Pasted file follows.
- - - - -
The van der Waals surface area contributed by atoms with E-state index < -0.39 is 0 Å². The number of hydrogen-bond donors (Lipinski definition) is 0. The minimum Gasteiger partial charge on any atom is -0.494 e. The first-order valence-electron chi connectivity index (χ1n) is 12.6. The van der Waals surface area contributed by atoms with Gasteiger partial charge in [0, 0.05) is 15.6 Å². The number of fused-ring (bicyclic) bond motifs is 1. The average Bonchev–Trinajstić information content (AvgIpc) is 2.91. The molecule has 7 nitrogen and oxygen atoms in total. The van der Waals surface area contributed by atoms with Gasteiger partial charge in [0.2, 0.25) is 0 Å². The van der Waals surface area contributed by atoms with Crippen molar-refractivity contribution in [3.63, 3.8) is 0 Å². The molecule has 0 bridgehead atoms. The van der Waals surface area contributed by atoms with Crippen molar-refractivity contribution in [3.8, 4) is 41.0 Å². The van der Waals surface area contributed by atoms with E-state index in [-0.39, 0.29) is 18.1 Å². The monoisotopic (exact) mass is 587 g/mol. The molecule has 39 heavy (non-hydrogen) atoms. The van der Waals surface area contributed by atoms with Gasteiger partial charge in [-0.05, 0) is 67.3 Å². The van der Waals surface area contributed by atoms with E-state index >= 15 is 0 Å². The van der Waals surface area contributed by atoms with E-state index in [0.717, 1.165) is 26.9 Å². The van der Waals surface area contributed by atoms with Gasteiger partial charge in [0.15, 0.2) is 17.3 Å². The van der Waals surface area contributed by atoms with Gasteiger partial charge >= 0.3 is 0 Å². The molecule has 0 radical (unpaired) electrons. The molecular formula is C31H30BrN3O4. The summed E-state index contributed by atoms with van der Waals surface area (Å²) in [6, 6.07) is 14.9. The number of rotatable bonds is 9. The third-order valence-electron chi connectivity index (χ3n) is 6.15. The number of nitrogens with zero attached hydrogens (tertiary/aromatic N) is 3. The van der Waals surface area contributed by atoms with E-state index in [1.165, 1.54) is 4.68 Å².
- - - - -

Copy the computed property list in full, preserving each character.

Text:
The van der Waals surface area contributed by atoms with E-state index < -0.39 is 0 Å². The number of hydrogen-bond donors (Lipinski definition) is 0. The minimum Gasteiger partial charge on any atom is -0.494 e. The first-order valence-electron chi connectivity index (χ1n) is 12.6. The van der Waals surface area contributed by atoms with Gasteiger partial charge in [0, 0.05) is 15.6 Å². The number of fused-ring (bicyclic) bond motifs is 1. The average Bonchev–Trinajstić information content (AvgIpc) is 2.91. The molecule has 7 nitrogen and oxygen atoms in total. The van der Waals surface area contributed by atoms with Gasteiger partial charge in [0.2, 0.25) is 0 Å². The van der Waals surface area contributed by atoms with Crippen molar-refractivity contribution in [3.63, 3.8) is 0 Å². The molecule has 0 bridgehead atoms. The van der Waals surface area contributed by atoms with Crippen molar-refractivity contribution in [3.8, 4) is 41.0 Å². The van der Waals surface area contributed by atoms with E-state index in [-0.39, 0.29) is 18.1 Å². The monoisotopic (exact) mass is 587 g/mol. The molecule has 39 heavy (non-hydrogen) atoms. The van der Waals surface area contributed by atoms with Gasteiger partial charge in [-0.05, 0) is 67.3 Å². The van der Waals surface area contributed by atoms with E-state index >= 15 is 0 Å². The van der Waals surface area contributed by atoms with E-state index in [0.717, 1.165) is 26.9 Å². The van der Waals surface area contributed by atoms with Gasteiger partial charge in [0.15, 0.2) is 17.3 Å². The van der Waals surface area contributed by atoms with Gasteiger partial charge >= 0.3 is 0 Å². The molecule has 0 radical (unpaired) electrons. The molecular formula is C31H30BrN3O4. The summed E-state index contributed by atoms with van der Waals surface area (Å²) in [6, 6.07) is 14.9. The number of rotatable bonds is 9. The third-order valence-electron chi connectivity index (χ3n) is 6.15. The number of nitrogens with zero attached hydrogens (tertiary/aromatic N) is 3. The van der Waals surface area contributed by atoms with E-state index in [1.165, 1.54) is 4.68 Å².